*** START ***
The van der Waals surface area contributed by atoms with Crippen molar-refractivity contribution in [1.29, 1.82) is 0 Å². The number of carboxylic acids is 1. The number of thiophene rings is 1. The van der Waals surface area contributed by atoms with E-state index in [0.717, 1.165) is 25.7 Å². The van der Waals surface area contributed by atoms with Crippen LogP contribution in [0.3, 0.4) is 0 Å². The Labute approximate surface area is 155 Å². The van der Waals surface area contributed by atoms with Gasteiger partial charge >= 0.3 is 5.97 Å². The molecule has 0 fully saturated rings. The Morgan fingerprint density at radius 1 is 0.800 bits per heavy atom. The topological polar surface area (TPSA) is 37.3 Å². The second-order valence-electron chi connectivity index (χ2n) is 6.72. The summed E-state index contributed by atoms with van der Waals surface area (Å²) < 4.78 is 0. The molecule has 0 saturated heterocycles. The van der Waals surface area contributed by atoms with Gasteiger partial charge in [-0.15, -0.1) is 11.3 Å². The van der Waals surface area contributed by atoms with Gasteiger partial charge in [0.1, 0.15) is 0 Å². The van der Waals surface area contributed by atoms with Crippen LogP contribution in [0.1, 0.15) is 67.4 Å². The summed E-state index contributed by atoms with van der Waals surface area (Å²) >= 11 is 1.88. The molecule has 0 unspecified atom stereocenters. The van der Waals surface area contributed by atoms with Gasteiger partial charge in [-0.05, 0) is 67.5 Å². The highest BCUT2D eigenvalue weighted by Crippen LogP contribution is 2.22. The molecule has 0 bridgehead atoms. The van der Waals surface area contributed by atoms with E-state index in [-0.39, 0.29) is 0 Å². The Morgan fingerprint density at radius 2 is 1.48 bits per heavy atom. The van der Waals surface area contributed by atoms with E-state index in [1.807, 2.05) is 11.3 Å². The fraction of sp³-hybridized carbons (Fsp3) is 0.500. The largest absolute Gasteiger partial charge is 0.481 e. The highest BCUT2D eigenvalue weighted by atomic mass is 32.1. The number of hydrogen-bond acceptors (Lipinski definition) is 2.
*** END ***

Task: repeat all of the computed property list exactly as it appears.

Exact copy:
The van der Waals surface area contributed by atoms with Crippen molar-refractivity contribution in [1.29, 1.82) is 0 Å². The number of carboxylic acids is 1. The number of thiophene rings is 1. The van der Waals surface area contributed by atoms with E-state index in [0.717, 1.165) is 25.7 Å². The van der Waals surface area contributed by atoms with Crippen LogP contribution in [0.3, 0.4) is 0 Å². The Labute approximate surface area is 155 Å². The van der Waals surface area contributed by atoms with Gasteiger partial charge >= 0.3 is 5.97 Å². The molecule has 0 fully saturated rings. The Morgan fingerprint density at radius 1 is 0.800 bits per heavy atom. The topological polar surface area (TPSA) is 37.3 Å². The second-order valence-electron chi connectivity index (χ2n) is 6.72. The summed E-state index contributed by atoms with van der Waals surface area (Å²) < 4.78 is 0. The molecule has 0 saturated heterocycles. The van der Waals surface area contributed by atoms with Gasteiger partial charge in [-0.15, -0.1) is 11.3 Å². The van der Waals surface area contributed by atoms with Gasteiger partial charge in [0.1, 0.15) is 0 Å². The van der Waals surface area contributed by atoms with Crippen LogP contribution in [0.1, 0.15) is 67.4 Å². The summed E-state index contributed by atoms with van der Waals surface area (Å²) >= 11 is 1.88. The molecule has 0 unspecified atom stereocenters. The van der Waals surface area contributed by atoms with Gasteiger partial charge in [-0.05, 0) is 67.5 Å². The highest BCUT2D eigenvalue weighted by Crippen LogP contribution is 2.22. The molecule has 0 bridgehead atoms. The van der Waals surface area contributed by atoms with E-state index in [-0.39, 0.29) is 0 Å². The Morgan fingerprint density at radius 2 is 1.48 bits per heavy atom. The van der Waals surface area contributed by atoms with E-state index in [1.807, 2.05) is 11.3 Å². The fraction of sp³-hybridized carbons (Fsp3) is 0.500. The largest absolute Gasteiger partial charge is 0.481 e. The highest BCUT2D eigenvalue weighted by atomic mass is 32.1. The number of hydrogen-bond acceptors (Lipinski definition) is 2.